- For men, a prostate cancer screening or bone density test
If you are over the age of 40, your doctor may also want to test your cholesterol or recommend a colonoscopy to screen for colon cancer.
What questions should you ask your physician?
There are many ways you can prepare for your appointment. Try to gather the following information and bring it with you:
- A list of your medications and natural supplements.
- Notes about any unusual medical symptoms you have experienced recently.
- Your hearing aids or a personal interpreter to improve communication.
You may have many questions for your doctor. These are just a few that you may want to ask:
- Do you recommend I continue with my medication?
- What medical tests do you recommend and why?
- What will happen during these tests?
- When and how will I receive the results?
- Do you recommend any vaccinations?
- Do you have any advice for upcoming travel or family gatherings?
- Are there steps I can take to reduce the medications I am taking?
- When should I schedule my next appointment?
Before your appointment, you may want to discuss your health with your partner or loved one so they can suggest questions for you to ask. You should also feel comfortable bringing a friend or family member with you to the appointment, if you choose.
How can you find the right primary care physician?
Choosing a primary care provider is a very personal decision. You can follow these tips to find the right person who can be your new partner in health.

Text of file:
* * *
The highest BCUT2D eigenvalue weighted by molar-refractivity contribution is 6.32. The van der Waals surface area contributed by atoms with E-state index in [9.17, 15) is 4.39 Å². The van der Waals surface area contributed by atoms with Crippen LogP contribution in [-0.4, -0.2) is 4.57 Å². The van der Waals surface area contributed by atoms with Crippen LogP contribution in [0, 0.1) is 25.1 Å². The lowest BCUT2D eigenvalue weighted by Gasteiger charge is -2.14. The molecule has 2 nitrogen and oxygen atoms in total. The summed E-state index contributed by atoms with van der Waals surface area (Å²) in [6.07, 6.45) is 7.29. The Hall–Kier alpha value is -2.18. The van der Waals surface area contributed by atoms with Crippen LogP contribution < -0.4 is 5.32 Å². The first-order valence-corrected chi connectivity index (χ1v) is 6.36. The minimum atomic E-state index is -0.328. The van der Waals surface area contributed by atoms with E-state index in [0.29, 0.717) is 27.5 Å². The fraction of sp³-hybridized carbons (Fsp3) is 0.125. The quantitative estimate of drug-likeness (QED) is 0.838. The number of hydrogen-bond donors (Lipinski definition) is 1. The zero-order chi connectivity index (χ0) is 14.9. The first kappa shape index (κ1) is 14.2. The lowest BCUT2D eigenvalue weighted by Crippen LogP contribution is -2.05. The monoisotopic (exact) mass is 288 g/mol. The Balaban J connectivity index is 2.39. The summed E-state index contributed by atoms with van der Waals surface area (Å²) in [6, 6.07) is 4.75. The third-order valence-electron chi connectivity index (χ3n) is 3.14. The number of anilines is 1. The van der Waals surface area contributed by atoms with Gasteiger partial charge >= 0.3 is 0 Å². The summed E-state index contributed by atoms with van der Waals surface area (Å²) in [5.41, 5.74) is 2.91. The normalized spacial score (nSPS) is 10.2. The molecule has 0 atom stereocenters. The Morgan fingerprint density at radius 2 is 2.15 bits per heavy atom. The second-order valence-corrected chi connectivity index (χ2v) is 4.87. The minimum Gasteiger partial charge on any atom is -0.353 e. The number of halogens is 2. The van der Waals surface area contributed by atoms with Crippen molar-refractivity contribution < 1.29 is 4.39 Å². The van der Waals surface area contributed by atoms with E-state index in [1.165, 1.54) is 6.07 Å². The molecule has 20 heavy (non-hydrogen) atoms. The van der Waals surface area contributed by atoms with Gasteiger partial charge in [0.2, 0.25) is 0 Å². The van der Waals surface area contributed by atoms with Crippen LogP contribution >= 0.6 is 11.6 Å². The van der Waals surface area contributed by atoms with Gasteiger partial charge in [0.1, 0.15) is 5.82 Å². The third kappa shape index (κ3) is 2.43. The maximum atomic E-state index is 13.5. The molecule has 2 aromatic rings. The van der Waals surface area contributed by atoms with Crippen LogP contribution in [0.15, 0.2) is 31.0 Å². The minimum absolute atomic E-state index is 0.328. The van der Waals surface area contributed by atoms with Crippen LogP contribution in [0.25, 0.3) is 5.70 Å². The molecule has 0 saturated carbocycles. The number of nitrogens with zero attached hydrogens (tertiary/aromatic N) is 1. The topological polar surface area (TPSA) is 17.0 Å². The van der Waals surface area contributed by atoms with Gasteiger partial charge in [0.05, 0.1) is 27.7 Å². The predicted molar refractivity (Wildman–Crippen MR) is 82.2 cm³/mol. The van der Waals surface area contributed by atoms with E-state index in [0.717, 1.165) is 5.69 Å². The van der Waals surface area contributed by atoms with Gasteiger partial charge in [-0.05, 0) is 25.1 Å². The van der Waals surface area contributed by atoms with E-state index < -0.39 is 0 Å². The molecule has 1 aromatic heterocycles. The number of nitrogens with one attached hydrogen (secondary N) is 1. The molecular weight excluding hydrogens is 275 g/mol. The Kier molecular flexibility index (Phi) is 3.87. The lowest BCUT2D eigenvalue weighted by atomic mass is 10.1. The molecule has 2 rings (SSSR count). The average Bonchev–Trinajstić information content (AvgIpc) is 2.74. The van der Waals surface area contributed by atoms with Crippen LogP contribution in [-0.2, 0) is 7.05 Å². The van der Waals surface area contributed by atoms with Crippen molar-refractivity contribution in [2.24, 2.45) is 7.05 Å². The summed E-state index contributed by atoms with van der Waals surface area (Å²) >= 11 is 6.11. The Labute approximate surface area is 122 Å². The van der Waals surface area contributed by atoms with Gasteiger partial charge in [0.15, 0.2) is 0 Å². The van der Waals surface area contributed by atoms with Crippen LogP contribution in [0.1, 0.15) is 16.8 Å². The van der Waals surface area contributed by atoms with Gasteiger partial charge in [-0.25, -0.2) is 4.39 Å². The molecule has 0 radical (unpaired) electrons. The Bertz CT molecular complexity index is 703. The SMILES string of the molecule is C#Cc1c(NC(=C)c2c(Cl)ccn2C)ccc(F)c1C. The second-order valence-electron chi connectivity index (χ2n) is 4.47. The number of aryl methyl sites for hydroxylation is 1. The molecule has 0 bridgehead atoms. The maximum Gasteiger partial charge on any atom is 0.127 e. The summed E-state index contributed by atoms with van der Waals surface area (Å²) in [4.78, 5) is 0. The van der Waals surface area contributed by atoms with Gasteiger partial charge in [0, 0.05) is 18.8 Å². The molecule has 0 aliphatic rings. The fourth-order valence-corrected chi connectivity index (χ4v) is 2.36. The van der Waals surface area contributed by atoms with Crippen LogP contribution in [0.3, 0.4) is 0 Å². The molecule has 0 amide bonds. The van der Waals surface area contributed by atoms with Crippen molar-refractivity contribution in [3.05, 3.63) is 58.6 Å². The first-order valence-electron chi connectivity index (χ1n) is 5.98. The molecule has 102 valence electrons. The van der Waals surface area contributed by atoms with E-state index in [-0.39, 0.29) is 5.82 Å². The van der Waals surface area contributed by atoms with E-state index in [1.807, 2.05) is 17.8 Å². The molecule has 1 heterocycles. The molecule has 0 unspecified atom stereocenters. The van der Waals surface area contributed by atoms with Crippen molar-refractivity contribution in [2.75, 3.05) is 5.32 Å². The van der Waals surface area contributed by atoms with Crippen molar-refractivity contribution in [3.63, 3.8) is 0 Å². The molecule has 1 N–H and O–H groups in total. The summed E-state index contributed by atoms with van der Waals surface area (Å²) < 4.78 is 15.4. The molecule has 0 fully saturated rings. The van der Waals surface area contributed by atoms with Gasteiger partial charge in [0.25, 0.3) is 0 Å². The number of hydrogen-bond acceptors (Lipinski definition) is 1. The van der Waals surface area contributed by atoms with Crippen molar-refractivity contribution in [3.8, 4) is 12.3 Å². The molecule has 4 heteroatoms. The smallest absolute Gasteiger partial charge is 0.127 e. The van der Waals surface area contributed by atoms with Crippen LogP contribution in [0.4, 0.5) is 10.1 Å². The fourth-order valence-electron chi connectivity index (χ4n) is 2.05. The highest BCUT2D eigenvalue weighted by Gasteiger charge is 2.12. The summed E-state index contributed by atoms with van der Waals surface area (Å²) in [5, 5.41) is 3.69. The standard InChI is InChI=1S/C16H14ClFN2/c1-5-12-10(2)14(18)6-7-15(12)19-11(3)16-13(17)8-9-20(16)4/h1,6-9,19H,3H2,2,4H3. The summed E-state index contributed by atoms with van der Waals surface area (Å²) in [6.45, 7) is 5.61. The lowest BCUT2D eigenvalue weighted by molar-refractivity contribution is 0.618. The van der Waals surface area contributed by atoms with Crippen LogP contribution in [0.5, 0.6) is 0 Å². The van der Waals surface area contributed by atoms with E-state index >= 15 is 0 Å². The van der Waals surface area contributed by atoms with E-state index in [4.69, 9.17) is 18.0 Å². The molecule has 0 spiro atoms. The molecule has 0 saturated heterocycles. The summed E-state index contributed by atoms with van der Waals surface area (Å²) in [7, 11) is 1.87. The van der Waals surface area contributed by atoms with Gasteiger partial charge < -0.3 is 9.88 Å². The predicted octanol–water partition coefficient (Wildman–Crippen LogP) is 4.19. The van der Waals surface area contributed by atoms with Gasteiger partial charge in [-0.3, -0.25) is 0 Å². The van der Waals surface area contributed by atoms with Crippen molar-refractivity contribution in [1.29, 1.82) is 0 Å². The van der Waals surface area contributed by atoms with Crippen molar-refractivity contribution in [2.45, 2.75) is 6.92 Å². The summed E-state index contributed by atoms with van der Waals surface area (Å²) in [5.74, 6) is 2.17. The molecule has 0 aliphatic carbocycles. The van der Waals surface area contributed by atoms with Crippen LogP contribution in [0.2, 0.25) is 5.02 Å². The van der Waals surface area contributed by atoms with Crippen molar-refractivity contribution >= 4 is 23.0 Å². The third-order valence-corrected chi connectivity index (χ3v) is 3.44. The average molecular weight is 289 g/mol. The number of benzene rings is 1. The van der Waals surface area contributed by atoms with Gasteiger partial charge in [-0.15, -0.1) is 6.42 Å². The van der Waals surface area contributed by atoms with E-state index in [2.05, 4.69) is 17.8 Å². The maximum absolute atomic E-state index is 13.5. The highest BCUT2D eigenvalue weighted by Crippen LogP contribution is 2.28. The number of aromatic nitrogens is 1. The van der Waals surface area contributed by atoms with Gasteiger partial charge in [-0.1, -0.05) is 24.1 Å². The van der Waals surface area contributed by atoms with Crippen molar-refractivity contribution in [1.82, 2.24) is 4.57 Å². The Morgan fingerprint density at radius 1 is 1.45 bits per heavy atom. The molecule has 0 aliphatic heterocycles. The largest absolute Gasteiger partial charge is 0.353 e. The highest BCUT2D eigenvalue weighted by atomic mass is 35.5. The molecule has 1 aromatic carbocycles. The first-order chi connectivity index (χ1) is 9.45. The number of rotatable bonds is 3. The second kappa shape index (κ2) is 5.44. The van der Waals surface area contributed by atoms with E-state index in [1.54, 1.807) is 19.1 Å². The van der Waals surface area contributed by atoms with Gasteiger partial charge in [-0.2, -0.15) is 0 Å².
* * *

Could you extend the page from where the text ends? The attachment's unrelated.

- Ask family and friends for a recommendation
- Ask your current doctor for a recommendation if they are retiring
- Check with your insurance provider to see if the doctor’s services are covered
- Learn about the doctor’s referral network and connections to specialists and hospitals
- Schedule a meet and greet with a new doctor to see if they are a good fit
Above all, you should feel comfortable speaking openly with your doctor and feel that your concerns are heard.
When should you contact a primary care provider?
Your primary care physician is your first call for any non-emergency health concerns. They can help monitor long-term health conditions, like diabetes, and help track important vitals like blood sugar and blood pressure.
A family doctor can refer you to a specialist if you need more targeted treatment. Your primary care doctor is normally part of your care for many years, giving you a consistency of care.
Why should you choose Intermountain Health?
Intermountain Health is committed to offering the highest-quality care in your community. Our extensive primary care offerings include physicals for every stage of your life.
Our doctors also perform specialized physical exams, such as organized sports physicals and Federal Aviation Administration and the Department of Transportation eligibility physicals. To learn more about how Intermountain Health can be your partner in health, use our find a provider tool to make an appointment today.
*This article is for informational purposes only and is not intended to be a substitute for medical advice or diagnosis from a physician or qualified healthcare professional.